Promontory is one of the cellars with the most interesting morphological characteristics in the Napa Valley.
The company’s vineyards, besides holding the record in terms of elevation in the wine producing region (500 meters above sea level), are positioned inside a totally unpolluted nature.
In fact, the vineyards are encircled by wild forests rich in an incredible quantitative of flora and fauna with which Promontory has an extraordinary relationship: the company not only takes care of their vineyards, but it is also deeply invested in all the area that surrounds the plantations, which they call “wilderness”.
These wild expanses struck H. William Harlan, company’s founder, during an excursion along the Oakville south-west crest at the beginning of the 80s.
The Harlan’s family was only able to obtain the territory in 2008 to give life to the great company that is the cellar today.
But Promontory’s uniqueness goes beyond that. There are three different soil typologies in the vineyards that make the company’s territory truly extraordinary.
This differentiation is due to the fact that, in this area, the soils have a recent geological age, less than 1 million years, and this attracts geologists from all over the world in search of rare minerals that are only present here.
Once we arrived at Promontory, one of the things that struck us the most is that we were not served a glass of wine of their production, but a Dom Pérignon bottle. Keeping the companies united is a perfect bond which allows the California company to offer their visitors a wider and surely unexpected service. Besides, why not starting from champagne before heading towards the tastings of the extraordinary red wines that characterize the cellar’s production?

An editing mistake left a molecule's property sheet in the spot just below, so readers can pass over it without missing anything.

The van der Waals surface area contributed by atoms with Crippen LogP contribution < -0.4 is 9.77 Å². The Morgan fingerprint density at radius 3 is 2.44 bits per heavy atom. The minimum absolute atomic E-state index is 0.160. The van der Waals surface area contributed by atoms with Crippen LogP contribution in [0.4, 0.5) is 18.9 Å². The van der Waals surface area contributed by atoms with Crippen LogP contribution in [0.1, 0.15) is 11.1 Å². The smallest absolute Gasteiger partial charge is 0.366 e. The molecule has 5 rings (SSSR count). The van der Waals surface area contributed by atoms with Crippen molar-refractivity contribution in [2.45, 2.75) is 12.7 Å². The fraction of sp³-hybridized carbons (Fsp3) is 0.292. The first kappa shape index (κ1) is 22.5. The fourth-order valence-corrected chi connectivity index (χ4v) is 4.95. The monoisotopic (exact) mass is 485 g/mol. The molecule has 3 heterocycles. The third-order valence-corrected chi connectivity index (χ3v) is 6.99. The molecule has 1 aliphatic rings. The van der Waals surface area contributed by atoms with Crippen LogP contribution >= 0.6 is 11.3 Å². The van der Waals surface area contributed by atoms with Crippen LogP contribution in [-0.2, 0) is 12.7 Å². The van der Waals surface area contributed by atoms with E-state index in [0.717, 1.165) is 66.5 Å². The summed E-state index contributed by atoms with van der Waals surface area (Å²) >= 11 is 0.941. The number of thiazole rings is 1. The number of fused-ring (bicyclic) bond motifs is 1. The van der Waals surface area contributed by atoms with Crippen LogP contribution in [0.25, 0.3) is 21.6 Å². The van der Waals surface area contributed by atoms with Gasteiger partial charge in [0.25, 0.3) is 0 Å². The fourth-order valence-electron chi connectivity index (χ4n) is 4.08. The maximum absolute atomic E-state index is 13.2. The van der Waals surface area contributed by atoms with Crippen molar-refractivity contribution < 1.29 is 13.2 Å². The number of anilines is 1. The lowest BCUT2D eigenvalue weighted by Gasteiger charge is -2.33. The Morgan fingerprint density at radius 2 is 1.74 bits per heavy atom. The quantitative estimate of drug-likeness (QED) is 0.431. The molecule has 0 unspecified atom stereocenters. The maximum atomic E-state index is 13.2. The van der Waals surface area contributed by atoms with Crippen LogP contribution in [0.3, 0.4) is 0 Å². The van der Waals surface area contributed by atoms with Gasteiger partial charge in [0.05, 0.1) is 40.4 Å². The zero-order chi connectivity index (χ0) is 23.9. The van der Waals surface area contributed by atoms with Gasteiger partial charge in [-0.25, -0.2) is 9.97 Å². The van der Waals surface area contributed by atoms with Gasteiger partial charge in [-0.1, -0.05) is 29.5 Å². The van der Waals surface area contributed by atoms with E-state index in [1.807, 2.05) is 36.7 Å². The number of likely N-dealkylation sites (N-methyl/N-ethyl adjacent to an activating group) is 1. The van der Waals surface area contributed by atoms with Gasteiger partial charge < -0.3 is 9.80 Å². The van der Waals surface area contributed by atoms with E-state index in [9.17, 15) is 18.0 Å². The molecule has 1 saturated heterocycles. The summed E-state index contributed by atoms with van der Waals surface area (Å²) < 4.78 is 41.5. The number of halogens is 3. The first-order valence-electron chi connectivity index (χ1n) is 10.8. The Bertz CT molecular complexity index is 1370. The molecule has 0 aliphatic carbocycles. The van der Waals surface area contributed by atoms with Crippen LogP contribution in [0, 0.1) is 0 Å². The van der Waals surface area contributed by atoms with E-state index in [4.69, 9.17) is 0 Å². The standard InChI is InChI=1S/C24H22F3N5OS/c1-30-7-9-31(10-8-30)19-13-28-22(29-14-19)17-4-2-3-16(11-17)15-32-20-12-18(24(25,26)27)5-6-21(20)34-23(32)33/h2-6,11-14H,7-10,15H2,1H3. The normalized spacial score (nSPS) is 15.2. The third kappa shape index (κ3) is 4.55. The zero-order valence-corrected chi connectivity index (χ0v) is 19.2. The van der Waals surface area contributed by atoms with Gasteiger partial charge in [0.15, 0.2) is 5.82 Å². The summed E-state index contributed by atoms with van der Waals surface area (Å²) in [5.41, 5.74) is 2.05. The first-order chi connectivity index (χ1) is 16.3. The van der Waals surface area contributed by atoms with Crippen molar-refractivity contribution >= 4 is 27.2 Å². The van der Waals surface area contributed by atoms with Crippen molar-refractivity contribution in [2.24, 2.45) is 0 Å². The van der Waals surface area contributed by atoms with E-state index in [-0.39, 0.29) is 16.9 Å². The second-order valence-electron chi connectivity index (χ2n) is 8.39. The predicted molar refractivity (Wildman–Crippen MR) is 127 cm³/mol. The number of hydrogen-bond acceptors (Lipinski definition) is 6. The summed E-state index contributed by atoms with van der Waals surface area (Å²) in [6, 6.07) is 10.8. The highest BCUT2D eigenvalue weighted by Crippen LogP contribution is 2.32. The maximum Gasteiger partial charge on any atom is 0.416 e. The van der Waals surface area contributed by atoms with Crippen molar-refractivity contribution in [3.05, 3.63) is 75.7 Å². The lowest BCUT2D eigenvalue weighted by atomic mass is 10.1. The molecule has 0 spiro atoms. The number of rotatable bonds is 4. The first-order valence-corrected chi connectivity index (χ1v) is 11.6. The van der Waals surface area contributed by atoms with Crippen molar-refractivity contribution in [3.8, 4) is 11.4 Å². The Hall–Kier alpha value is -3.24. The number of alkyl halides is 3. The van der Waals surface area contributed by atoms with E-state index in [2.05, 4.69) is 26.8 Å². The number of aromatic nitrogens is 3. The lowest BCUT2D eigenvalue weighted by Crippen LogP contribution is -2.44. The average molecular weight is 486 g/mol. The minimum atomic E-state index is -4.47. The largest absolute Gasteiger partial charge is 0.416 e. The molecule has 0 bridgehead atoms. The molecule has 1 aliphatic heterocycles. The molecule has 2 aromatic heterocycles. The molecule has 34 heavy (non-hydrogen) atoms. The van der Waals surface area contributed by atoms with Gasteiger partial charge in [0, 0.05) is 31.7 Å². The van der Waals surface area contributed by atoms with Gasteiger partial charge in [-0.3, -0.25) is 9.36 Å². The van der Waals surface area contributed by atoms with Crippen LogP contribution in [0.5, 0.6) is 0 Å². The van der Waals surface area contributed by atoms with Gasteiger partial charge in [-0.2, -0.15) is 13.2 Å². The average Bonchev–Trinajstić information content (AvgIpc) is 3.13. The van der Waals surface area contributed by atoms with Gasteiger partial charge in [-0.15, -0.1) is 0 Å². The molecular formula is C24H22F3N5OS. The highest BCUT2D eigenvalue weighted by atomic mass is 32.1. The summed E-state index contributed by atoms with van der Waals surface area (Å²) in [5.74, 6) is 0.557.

During our visit in the cooper, Brett Anderson (culture and communication director at Promontory) told us a curious anecdote which can also prove to be fun: in the past, during the purchase of some Austrian rover barrels, Promontory was diminished by European professionals who stated that purchasing barrels of such prestige wouldn’t have had any sense for American wines production. In spite of the prejudices, the company did not give up and believes today that those barrels adapt perfectly to express their vineyards’ identity.
We always talk about inclusive wine tourism and here at Promontory we found it. We must underline that exclusivity is not only finding ourselves in great places, tasting extraordinary wines, but it is especially to benefit from a unique atmosphere which is able to make you feel at the center of the experience. And here there were all the requirements for this to happen.